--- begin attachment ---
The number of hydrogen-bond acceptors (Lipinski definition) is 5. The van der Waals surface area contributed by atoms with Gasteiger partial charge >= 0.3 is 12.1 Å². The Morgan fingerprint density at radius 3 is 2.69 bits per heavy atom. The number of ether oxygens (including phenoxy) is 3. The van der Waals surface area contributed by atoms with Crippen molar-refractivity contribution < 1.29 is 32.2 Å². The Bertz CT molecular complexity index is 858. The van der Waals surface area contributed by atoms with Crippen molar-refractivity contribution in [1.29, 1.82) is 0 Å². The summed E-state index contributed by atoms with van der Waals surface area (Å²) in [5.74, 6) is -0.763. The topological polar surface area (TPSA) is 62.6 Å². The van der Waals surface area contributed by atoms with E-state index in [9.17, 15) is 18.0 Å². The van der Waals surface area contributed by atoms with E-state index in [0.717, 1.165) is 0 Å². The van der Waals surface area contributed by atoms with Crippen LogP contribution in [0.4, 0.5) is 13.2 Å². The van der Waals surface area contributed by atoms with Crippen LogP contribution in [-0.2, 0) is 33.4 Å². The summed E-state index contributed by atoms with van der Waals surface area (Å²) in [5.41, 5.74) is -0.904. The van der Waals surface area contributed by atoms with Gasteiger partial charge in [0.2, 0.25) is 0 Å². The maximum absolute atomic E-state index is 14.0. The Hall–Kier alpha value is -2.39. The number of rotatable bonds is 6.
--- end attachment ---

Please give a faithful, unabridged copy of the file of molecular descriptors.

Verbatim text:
The number of hydrogen-bond acceptors (Lipinski definition) is 5. The van der Waals surface area contributed by atoms with Gasteiger partial charge >= 0.3 is 12.1 Å². The Morgan fingerprint density at radius 3 is 2.69 bits per heavy atom. The number of ether oxygens (including phenoxy) is 3. The van der Waals surface area contributed by atoms with Crippen molar-refractivity contribution < 1.29 is 32.2 Å². The Bertz CT molecular complexity index is 858. The van der Waals surface area contributed by atoms with Crippen molar-refractivity contribution in [1.29, 1.82) is 0 Å². The summed E-state index contributed by atoms with van der Waals surface area (Å²) in [5.74, 6) is -0.763. The topological polar surface area (TPSA) is 62.6 Å². The van der Waals surface area contributed by atoms with E-state index in [9.17, 15) is 18.0 Å². The van der Waals surface area contributed by atoms with E-state index in [0.717, 1.165) is 0 Å². The van der Waals surface area contributed by atoms with Crippen LogP contribution in [0.4, 0.5) is 13.2 Å². The van der Waals surface area contributed by atoms with Crippen LogP contribution in [-0.2, 0) is 33.4 Å². The summed E-state index contributed by atoms with van der Waals surface area (Å²) in [5.41, 5.74) is -0.904. The van der Waals surface area contributed by atoms with Gasteiger partial charge in [0.2, 0.25) is 0 Å². The maximum absolute atomic E-state index is 14.0. The Hall–Kier alpha value is -2.39. The number of rotatable bonds is 6.